Wednesday, May 16, 2012

On Baseball And Teaching

Stephen Hurley compares baseball and teaching.  He makes five excellent comparisons; my personal favorite is his third:
To be a fan of the game requires a commitment that is just not required in other sports. Professional baseball teams play pretty well every day during the regular season. If you’re going to follow a team, it requires daily attention. This also means that whatever goes wrong (or right) on one day can be easily reversed 24 hours later.
As a lifelong baseball fan, I have always appreciated that sense of renewal, and it springs eternal on every baseball season's opening day and on every first day of school.

I want to add two other comparisons to his list.

Baseball specializes.  The designated hitter doesn't come in the game as a relief pitcher.  Shortstops rarely don the tools of ignorance and catch.  Likewise, a high school history teacher probably shouldn't teach kindergarten.

Baseball has some idiosyncrasies that participants in other sports mock.  For example, baseball is the only sport in which the defense controls the ball, and it's the only sport that has managers and coaches wear players' uniforms.  Other professions also seem to see teachers as a little weird, adults trapped in permanent adolescence because they spend their entire day with students and still wonder what's going to happen in study hall.

HT@John T Spencer

1 comment:

irishred said...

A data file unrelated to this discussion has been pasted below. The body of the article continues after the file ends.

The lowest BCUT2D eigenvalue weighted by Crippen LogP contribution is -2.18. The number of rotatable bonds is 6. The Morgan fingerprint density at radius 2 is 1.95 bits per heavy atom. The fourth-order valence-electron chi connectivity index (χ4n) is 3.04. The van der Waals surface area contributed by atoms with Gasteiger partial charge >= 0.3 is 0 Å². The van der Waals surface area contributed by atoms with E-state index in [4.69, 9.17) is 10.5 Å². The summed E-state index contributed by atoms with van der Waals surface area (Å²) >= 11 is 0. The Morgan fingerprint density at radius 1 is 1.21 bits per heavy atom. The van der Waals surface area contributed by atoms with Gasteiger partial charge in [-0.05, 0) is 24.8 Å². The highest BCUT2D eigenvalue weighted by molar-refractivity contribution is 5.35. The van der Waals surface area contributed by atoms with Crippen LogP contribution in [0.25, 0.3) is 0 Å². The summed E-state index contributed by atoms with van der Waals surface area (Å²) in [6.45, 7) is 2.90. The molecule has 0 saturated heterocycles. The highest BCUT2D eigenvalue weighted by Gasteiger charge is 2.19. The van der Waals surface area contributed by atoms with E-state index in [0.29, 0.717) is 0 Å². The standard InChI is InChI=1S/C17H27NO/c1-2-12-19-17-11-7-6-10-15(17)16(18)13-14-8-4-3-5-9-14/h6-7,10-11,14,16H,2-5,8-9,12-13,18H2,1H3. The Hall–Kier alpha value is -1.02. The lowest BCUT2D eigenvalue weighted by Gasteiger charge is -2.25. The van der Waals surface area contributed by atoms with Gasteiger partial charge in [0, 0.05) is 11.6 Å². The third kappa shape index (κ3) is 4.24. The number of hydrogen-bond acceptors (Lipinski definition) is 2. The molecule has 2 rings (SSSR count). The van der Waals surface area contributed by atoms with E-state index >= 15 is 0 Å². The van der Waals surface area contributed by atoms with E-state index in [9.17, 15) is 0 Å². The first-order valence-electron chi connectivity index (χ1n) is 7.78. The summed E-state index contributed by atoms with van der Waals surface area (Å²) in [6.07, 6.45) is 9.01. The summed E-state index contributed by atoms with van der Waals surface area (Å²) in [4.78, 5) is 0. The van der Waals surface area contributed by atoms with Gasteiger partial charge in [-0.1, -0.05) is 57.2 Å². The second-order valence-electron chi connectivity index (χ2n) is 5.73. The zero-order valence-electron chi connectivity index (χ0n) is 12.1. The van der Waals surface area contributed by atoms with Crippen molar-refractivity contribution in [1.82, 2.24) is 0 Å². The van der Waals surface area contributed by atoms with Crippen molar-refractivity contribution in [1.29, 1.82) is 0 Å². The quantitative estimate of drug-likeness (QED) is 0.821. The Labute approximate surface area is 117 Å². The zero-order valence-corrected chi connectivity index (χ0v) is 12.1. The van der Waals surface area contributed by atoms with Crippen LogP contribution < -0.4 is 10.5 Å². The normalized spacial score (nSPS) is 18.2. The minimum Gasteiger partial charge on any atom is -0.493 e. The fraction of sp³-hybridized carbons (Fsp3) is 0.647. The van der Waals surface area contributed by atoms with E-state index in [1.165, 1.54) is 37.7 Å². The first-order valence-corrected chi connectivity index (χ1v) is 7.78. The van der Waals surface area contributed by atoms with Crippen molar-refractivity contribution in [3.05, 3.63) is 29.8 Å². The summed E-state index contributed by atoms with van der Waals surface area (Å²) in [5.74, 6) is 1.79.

once upon a time when I was contemplating being a teacher (12 credits and my student teaching away from it) I had a terse discussion with Dean Hogan at SDSU about why I would need math credits for a Bachelor of Arts degree in Education I intended to use teaching speech, english, literature and theater in a small South Dakota town.

He asked me what I would do if a student came to me with math questions while I ran a study hall.

My answer: Send him to the smart kid.

I often wonder what kind of teacher I would be, I left that dream behind when I came to the realization that I could not work within the restrictions of the current (1991) education environment (and it's only gotten worse). I was not going to wear a tie. I was not going to be called "Mr." anything, I was going to probably slip into gutter language at times, I was going to get to the heart of modern literature and film and theater...yeah, teaching and me weren't going to last. At least not in South Dakota where I have always wanted to stay.

As if to prove my point, as a volunteer leader of a church youth group here in this town the Pastors were asked to "fire" me 6 times in my first 40 days leading the group that met twice a week.

My life in Northern League professional baseball was much more interesting anyway. Remind me to tell you about it someday Leo.